But disappointed? Extremely.

Be Sociable, Share!

3 Responses to “What’s So Unfunny About No Peace, No Love & No Understanding”

  1. Hallick says:

    “How easy it to imagine Caddyshack remade with Nick Nolte as Carl (the Bull Murray role), Downey in the Chevy Chase role, Stiller in the Ted Knight role, and Jack Black as The Rodney? Easy!”
    It’s easy, but I wouldn’t bother doing it a second time. Downey Jr. is the only one I can picture fitting perfectly into his part. But the others? Aw HELL no. One of the things I find most beautiful about Caddyshack, while we’re talking Caddyshack here, is the fact that its a comedy that gets carried by a couple of old men. Murray inspired the imitators, but its Knight and Dangerfield who keep this puppy alive for me, viewing after viewing.

  2. TadAllagash says:

    I agree with Hallick on Caddyshack. It’s not Murray’s movie. Everyone plays their part, and believe it or not, I most prefer Chevy and Ted Knight’s characters on repeated viewing. And Dangerfield was awesome. Great movie.
    Sad that neither have many black faces. I think if we can get a new crop of black comedians who are very funny, EVERYone will step their game up.
    The problem with Stiller, Black, and even Ferrell is that I don’t think any of them are feeling very “challenged” artistically right now.

  3. MDOC says:

    What made Caddyshack genius was that it had fun playing with the class distictions. There is a lot of comedy to be mined from class distinction: working class Italians (Rodney says to the caddy “You know for Italians this is skilled labor”) Irish Catholics (Danny Nunan lives in a house filled with childen), Irish immigrants and even Asians “This is my associate Mr Wang, no offense”. You know what, it’s funny, it’s speaks to the truth, and it’s the reason Caddyshack is a classic.

Quote Unquotesee all »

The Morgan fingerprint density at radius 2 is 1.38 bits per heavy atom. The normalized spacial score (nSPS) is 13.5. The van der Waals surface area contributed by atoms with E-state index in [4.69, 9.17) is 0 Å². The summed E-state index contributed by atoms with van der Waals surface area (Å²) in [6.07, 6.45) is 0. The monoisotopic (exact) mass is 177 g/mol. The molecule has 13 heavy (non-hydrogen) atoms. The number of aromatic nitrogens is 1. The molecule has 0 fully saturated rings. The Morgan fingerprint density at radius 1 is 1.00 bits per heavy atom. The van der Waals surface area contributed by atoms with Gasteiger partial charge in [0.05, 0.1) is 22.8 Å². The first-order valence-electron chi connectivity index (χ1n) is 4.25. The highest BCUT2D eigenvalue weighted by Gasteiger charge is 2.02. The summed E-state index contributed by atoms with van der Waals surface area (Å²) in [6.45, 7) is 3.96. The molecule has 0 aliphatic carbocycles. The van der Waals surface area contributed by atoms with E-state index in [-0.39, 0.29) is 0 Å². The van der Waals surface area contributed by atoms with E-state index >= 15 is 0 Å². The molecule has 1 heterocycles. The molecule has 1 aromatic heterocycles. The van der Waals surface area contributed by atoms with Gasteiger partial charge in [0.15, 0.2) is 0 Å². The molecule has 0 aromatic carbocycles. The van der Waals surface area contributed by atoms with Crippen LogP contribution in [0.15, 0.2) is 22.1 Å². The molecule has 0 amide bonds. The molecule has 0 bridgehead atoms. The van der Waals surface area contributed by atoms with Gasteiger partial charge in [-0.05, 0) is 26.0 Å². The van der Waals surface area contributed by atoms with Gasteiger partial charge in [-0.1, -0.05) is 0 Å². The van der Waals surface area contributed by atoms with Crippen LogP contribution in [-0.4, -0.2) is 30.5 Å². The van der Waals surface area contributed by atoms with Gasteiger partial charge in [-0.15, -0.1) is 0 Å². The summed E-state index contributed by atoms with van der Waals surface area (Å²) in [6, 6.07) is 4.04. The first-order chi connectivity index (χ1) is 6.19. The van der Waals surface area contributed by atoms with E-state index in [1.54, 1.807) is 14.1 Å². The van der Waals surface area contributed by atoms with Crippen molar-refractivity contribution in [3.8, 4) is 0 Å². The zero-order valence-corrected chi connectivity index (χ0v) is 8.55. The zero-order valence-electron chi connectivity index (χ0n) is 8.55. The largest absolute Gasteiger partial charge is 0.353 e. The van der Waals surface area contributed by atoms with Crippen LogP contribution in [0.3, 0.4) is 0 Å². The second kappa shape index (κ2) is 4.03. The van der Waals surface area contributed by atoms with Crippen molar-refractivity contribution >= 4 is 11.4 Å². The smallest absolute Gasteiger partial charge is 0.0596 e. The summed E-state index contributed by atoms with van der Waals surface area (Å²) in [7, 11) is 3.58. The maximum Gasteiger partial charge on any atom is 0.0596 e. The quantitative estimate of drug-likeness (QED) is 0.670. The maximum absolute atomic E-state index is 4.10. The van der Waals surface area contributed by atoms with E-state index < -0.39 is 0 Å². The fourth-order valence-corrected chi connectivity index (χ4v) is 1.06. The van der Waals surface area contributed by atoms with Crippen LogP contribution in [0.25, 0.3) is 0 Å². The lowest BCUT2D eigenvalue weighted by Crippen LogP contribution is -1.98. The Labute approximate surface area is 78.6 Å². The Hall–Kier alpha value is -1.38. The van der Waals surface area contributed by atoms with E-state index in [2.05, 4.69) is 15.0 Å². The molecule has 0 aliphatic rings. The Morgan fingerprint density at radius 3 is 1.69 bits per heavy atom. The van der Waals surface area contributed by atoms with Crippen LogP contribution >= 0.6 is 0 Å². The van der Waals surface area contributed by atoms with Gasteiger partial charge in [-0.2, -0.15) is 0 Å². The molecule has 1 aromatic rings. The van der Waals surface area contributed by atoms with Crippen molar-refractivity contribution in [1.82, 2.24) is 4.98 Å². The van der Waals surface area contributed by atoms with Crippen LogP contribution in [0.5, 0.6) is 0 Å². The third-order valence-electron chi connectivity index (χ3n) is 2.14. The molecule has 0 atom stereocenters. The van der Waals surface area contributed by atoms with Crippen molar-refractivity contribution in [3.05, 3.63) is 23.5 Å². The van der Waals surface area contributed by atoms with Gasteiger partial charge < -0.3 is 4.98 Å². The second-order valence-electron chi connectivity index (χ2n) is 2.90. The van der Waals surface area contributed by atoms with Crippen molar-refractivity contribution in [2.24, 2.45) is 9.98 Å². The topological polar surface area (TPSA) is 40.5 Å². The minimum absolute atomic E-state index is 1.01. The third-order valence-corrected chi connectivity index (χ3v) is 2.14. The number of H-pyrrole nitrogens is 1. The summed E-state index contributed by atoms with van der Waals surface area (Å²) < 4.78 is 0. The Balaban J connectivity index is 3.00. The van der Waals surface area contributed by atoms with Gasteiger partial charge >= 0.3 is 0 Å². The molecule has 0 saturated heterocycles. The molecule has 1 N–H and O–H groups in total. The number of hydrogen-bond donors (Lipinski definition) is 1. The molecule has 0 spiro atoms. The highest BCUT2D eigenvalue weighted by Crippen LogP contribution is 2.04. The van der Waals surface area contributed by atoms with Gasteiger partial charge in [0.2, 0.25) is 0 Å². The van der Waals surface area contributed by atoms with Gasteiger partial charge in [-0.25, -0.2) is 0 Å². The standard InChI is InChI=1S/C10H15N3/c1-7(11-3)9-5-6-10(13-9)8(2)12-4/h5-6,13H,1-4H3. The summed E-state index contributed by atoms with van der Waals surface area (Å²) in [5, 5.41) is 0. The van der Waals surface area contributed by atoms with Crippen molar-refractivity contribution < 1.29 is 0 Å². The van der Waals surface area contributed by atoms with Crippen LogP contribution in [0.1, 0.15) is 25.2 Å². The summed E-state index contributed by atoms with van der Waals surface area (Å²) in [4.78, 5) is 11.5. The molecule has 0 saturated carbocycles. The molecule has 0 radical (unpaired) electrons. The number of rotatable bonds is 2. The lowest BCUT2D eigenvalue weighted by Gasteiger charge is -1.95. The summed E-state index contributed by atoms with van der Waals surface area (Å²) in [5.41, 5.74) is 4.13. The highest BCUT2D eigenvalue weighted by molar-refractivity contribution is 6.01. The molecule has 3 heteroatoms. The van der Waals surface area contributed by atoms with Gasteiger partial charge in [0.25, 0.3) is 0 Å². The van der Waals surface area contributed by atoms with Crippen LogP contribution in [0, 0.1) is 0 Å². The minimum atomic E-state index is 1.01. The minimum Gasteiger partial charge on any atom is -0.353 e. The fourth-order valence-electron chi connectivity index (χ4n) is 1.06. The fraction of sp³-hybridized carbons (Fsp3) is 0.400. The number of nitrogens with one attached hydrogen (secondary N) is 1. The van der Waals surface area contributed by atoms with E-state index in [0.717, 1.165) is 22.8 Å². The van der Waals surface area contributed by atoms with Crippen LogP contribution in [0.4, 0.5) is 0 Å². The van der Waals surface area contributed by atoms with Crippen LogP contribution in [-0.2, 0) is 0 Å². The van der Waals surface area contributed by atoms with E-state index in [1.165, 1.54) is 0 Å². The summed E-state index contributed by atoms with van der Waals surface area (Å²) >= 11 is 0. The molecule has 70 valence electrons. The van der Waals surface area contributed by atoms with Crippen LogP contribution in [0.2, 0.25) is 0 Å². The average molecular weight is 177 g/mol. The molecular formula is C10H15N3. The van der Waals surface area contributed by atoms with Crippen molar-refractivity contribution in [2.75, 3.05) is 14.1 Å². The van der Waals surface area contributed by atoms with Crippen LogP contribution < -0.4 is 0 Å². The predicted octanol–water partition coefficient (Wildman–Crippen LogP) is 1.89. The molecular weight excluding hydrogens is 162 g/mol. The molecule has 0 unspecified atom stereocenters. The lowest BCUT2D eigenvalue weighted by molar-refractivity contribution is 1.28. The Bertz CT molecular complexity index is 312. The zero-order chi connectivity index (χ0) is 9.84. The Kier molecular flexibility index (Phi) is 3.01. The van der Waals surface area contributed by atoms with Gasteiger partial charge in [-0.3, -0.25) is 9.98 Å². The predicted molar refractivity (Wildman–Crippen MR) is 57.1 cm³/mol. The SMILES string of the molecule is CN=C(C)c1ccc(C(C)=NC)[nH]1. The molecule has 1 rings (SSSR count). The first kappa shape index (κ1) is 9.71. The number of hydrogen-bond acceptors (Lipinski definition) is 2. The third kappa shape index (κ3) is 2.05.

It shows how out of it I was in trying to be in it, acknowledging that I was out of it to myself, and then thinking, “Okay, how do I stop being out of it? Well, I get some legitimate illogical narrative ideas” — some novel, you know?

So I decided on three writers that I might be able to option their material and get some producer, or myself as producer, and then get some writer to do a screenplay on it, and maybe make a movie.

And so the three projects were “Do Androids Dream of Electric Sheep,” “Naked Lunch” and a collection of Bukowski. Which, in 1975, forget it — I mean, that was nuts. Hollywood would not touch any of that, but I was looking for something commercial, and I thought that all of these things were coming.

There would be no Blade Runner if there was no Ray Bradbury. I couldn’t find Philip K. Dick. His agent didn’t even know where he was. And so I gave up.

I was walking down the street and I ran into Bradbury — he directed a play that I was going to do as an actor, so we know each other, but he yelled “hi” — and I’d forgot who he was.

So at my girlfriend Barbara Hershey’s urging — I was with her at that moment — she said, “Talk to him! That guy really wants to talk to you,” and I said “No, fuck him,” and keep walking.

But then I did, and then I realized who it was, and I thought, “Wait, he’s in that realm, maybe he knows Philip K. Dick.” I said, “You know a guy named—” “Yeah, sure — you want his phone number?”

My friend paid my rent for a year while I wrote, because it turned out we couldn’t get a writer. My friends kept on me about, well, if you can’t get a writer, then you write.”
~ Hampton Fancher

“That was the most disappointing thing to me in how this thing was played. Is that I’m on the phone with you now, after all that’s been said, and the fundamental distinction between what James is dealing with in these other cases is not actually brought to the fore. The fundamental difference is that James Franco didn’t seek to use his position to have sex with anyone. There’s not a case of that. He wasn’t using his position or status to try to solicit a sexual favor from anyone. If he had — if that were what the accusation involved — the show would not have gone on. We would have folded up shop and we would have not completed the show. Because then it would have been the same as Harvey Weinstein, or Les Moonves, or any of these cases that are fundamental to this new paradigm. Did you not notice that? Why did you not notice that? Is that not something notable to say, journalistically? Because nobody could find the voice to say it. I’m not just being rhetorical. Why is it that you and the other critics, none of you could find the voice to say, “You know, it’s not this, it’s that”? Because — let me go on and speak further to this. If you go back to the L.A. Times piece, that’s what it lacked. That’s what they were not able to deliver. The one example in the five that involved an issue of a sexual act was between James and a woman he was dating, who he was not working with. There was no professional dynamic in any capacity.

~ David Simon